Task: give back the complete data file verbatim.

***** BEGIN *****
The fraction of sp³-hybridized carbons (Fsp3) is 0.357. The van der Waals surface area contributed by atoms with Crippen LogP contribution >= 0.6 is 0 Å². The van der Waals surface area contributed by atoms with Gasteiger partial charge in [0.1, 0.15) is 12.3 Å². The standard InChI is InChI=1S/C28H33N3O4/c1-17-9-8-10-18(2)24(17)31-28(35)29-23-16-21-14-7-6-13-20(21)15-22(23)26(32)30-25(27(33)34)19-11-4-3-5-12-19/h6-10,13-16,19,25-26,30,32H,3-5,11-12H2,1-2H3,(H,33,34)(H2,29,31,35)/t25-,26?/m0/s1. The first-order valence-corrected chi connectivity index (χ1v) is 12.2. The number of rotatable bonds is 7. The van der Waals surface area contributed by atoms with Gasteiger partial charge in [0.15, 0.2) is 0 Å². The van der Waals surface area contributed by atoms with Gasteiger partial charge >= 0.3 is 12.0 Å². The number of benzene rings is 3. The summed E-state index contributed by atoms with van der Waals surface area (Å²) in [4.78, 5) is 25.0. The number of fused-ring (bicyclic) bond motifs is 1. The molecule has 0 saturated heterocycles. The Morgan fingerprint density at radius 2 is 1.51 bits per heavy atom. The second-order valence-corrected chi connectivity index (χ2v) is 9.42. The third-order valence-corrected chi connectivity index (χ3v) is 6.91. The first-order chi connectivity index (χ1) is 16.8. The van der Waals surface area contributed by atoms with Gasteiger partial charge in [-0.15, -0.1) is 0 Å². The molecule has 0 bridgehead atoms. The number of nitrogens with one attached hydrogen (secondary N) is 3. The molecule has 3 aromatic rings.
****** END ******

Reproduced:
The fraction of sp³-hybridized carbons (Fsp3) is 0.357. The van der Waals surface area contributed by atoms with Crippen LogP contribution >= 0.6 is 0 Å². The van der Waals surface area contributed by atoms with Gasteiger partial charge in [0.1, 0.15) is 12.3 Å². The standard InChI is InChI=1S/C28H33N3O4/c1-17-9-8-10-18(2)24(17)31-28(35)29-23-16-21-14-7-6-13-20(21)15-22(23)26(32)30-25(27(33)34)19-11-4-3-5-12-19/h6-10,13-16,19,25-26,30,32H,3-5,11-12H2,1-2H3,(H,33,34)(H2,29,31,35)/t25-,26?/m0/s1. The first-order valence-corrected chi connectivity index (χ1v) is 12.2. The number of rotatable bonds is 7. The van der Waals surface area contributed by atoms with Gasteiger partial charge in [0.15, 0.2) is 0 Å². The van der Waals surface area contributed by atoms with Gasteiger partial charge >= 0.3 is 12.0 Å². The number of benzene rings is 3. The summed E-state index contributed by atoms with van der Waals surface area (Å²) in [4.78, 5) is 25.0. The number of fused-ring (bicyclic) bond motifs is 1. The molecule has 0 saturated heterocycles. The Morgan fingerprint density at radius 2 is 1.51 bits per heavy atom. The second-order valence-corrected chi connectivity index (χ2v) is 9.42. The third-order valence-corrected chi connectivity index (χ3v) is 6.91. The first-order chi connectivity index (χ1) is 16.8. The van der Waals surface area contributed by atoms with Gasteiger partial charge in [-0.15, -0.1) is 0 Å². The molecule has 0 bridgehead atoms. The number of nitrogens with one attached hydrogen (secondary N) is 3. The molecule has 3 aromatic rings.